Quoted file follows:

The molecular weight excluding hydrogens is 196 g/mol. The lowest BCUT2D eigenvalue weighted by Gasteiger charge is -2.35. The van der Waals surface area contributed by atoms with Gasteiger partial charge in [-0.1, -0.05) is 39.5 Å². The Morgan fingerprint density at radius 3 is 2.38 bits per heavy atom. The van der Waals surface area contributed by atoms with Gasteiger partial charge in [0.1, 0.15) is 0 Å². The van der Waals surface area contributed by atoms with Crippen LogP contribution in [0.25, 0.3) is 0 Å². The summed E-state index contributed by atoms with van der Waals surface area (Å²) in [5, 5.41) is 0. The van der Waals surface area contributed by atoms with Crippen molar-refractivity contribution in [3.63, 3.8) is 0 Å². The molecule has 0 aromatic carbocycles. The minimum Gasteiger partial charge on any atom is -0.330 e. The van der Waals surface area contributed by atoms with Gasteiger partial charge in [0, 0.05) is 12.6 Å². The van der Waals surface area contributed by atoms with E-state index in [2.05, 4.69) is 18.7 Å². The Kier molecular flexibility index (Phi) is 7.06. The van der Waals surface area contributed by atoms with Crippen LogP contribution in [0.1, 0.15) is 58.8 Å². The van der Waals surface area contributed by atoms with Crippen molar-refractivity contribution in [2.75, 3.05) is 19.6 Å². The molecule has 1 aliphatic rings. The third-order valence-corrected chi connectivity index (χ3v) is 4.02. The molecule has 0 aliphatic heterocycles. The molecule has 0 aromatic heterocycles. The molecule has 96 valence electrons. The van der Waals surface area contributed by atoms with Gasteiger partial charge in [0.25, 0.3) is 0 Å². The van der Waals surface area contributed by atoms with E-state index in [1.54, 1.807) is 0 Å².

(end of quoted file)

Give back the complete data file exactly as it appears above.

The molecular weight excluding hydrogens is 196 g/mol. The lowest BCUT2D eigenvalue weighted by Gasteiger charge is -2.35. The van der Waals surface area contributed by atoms with Gasteiger partial charge in [-0.1, -0.05) is 39.5 Å². The Morgan fingerprint density at radius 3 is 2.38 bits per heavy atom. The van der Waals surface area contributed by atoms with Gasteiger partial charge in [0.1, 0.15) is 0 Å². The van der Waals surface area contributed by atoms with Crippen LogP contribution in [0.25, 0.3) is 0 Å². The summed E-state index contributed by atoms with van der Waals surface area (Å²) in [5, 5.41) is 0. The van der Waals surface area contributed by atoms with Crippen molar-refractivity contribution in [3.63, 3.8) is 0 Å². The molecule has 0 aromatic carbocycles. The minimum Gasteiger partial charge on any atom is -0.330 e. The van der Waals surface area contributed by atoms with Gasteiger partial charge in [0, 0.05) is 12.6 Å². The van der Waals surface area contributed by atoms with E-state index in [2.05, 4.69) is 18.7 Å². The Kier molecular flexibility index (Phi) is 7.06. The van der Waals surface area contributed by atoms with Crippen LogP contribution in [0.1, 0.15) is 58.8 Å². The van der Waals surface area contributed by atoms with Crippen molar-refractivity contribution in [2.75, 3.05) is 19.6 Å². The molecule has 1 aliphatic rings. The third-order valence-corrected chi connectivity index (χ3v) is 4.02. The molecule has 0 aliphatic heterocycles. The molecule has 0 aromatic heterocycles. The molecule has 96 valence electrons. The van der Waals surface area contributed by atoms with Gasteiger partial charge in [0.25, 0.3) is 0 Å². The van der Waals surface area contributed by atoms with E-state index in [1.54, 1.807) is 0 Å².